Plastics company executives are watching a bill that would allow more workers to qualify for compensatory time instead of overtime.
The Family Time Flexibility Act is scheduled for a vote in June in the U.S. House of Representatives after having failed its previous pass through Congress during the mid-1990s. The bill would allow 72 million additional workers to qualify for compensatory time. Previously, comp time had been available only for federal workers and other exempt employees, including salaried workers.
Christopher Marinello, group manager of U.S. operations for Ikka Technology Inc., the U.S. branch of Tokyo-based Daiichi Kasei Co. Ltd., thinks the latest legislation is going to ``die on the vine.''
``I don't necessarily like comp time,'' he said. ``If a person is working toward vacation time, that is part of their benefit: to get paid for that time. By legislating something that's been standard industry practice for over 100 years, it'll throw the industry into disarray.''
Sponsored by Rep. Judy Biggert, R.-Ill., H.R. 1119 would amend the Fair Labor Standards Act of 1938 to allow private-sector workers and their employers the option, if they wanted it, of accruing up to 160 hours of comp time per year.
``Workers today, more than ever, face a difficult dilemma: how to balance the demands of a job while having adequate time for family, friends and outside commitments,'' Biggert said on the House floor March 6 when she introduced the legislation.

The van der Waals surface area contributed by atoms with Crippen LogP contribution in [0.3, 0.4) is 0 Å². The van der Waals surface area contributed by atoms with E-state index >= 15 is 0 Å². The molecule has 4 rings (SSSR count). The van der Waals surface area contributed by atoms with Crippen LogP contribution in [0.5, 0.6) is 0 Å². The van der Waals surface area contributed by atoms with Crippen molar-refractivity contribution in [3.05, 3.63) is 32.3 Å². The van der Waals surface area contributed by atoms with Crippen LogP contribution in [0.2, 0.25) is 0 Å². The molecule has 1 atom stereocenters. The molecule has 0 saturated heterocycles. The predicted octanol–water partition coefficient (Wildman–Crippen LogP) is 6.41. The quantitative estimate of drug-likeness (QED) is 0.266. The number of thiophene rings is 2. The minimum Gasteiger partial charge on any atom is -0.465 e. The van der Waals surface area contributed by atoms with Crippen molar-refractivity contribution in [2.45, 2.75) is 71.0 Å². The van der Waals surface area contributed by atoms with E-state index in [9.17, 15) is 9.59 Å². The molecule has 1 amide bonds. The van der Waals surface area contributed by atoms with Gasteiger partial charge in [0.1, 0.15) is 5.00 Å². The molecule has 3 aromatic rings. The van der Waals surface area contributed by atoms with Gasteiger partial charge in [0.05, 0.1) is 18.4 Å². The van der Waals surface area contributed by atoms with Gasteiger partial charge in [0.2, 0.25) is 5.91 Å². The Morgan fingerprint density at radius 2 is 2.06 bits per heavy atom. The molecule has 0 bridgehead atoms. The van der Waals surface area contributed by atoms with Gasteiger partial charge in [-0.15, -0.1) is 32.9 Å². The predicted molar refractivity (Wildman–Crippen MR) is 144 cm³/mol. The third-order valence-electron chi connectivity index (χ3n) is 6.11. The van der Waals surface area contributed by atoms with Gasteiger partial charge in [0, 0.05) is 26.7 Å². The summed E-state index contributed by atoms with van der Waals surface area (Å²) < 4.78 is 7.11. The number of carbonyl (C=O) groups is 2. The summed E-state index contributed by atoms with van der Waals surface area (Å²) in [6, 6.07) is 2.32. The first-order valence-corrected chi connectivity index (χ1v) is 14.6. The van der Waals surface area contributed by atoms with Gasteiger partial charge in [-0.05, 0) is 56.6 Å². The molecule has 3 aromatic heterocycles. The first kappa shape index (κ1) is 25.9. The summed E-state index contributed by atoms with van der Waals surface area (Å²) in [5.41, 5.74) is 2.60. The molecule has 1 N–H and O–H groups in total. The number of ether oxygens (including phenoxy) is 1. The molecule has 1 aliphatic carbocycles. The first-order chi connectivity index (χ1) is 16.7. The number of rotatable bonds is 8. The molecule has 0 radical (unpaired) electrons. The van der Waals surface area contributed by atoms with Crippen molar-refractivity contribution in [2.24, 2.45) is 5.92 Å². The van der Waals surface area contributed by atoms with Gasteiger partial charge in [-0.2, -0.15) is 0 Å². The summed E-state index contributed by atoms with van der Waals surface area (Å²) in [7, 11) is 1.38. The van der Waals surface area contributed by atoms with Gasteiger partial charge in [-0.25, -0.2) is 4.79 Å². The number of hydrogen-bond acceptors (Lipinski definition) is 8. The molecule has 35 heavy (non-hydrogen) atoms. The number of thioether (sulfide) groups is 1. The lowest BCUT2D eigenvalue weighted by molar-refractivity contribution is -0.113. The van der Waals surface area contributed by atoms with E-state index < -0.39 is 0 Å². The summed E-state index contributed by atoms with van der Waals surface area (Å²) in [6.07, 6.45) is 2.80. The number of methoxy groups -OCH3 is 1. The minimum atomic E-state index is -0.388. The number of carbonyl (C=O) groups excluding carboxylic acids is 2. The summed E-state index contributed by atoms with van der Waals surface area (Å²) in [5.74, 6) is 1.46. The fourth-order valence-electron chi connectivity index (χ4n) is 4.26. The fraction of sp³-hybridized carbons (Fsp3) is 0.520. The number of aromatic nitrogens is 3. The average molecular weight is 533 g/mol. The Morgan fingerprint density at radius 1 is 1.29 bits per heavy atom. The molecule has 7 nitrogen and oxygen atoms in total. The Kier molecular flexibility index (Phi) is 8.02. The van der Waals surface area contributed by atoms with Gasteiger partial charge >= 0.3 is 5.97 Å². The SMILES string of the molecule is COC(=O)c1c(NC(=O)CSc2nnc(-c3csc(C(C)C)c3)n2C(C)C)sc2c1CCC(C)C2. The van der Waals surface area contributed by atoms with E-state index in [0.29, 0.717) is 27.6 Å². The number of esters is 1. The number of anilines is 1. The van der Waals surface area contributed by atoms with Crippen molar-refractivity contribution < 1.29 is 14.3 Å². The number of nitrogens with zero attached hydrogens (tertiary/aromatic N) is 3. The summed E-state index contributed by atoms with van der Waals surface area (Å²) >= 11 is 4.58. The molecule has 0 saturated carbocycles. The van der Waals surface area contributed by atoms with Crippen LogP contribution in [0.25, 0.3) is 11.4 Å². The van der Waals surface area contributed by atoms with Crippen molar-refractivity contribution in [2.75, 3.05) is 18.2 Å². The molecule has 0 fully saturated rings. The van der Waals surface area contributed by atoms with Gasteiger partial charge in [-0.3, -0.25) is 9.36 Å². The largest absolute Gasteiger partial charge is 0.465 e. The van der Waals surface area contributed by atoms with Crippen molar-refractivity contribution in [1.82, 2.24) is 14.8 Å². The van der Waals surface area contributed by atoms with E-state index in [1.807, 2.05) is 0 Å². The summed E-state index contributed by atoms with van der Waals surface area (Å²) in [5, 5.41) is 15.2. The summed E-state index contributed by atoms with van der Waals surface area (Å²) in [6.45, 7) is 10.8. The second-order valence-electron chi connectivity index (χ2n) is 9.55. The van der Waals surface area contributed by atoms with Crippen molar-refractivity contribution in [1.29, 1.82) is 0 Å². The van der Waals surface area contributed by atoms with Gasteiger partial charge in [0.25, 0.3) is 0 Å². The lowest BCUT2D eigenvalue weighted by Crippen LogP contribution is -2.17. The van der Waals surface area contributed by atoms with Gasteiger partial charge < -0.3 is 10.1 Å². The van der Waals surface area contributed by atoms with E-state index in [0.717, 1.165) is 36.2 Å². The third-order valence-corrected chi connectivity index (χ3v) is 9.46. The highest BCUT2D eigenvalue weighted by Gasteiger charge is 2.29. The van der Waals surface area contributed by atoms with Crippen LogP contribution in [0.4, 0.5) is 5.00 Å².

Peter Connors, president of rotational and structural foam injection molder Remcon Plastics Inc., said comp time is given to the exempt workers at its two plants in Reading, Pa. He said the hourly employees at Remcon, which employs a total of 120, probably would want to have the comp-time option.
``If you can become more flexible and make your employees happy,'' he said, ``it'll probably mean they'll stay longer.''
Deron Zeppelin, director of governmental affairs for the Society for Human Resource Management in Alexandria, Va., said one of the positives of the bill is that the hours carry over from month to month.
``Flexibility is greatly in demand and needed for American workers, so why should the American government be opposed to [providing] the flexibility the work force wants?'' he asked. ``No one is forced to do it. It's just another tool in the toolbox. Companies are screaming, `Oh, this is horrible and bad!' If you don't want it, you don't have to offer it.''
Under the guidelines of the act, a company would be allowed to provide monetary reimbursement for unused comp time in excess of 80 hours, if given 30 days' notice. An employee also can ask for reimbursement of at least the regular pay rate or the final rate received by an employee, whichever is higher.
A&A Global Industries Inc. employs 30 and runs 24 hours a day, said William Belke, division manager-plastics. He said the injection molder needs to ensure enough employees are on each shift to keep its 18 presses with clamping forces of 75-500 tons working at its plant in Timonium, Md.
``It would be difficult from a planning standpoint not knowing who would be here,'' he said. ``We'd have to adjust for that.''
Marinello said company officials should have more pressing issues on their minds.
``Management gets stirred up about proposed legislation when management should be trying to get as lean as they can so work doesn't go offshore,'' he said.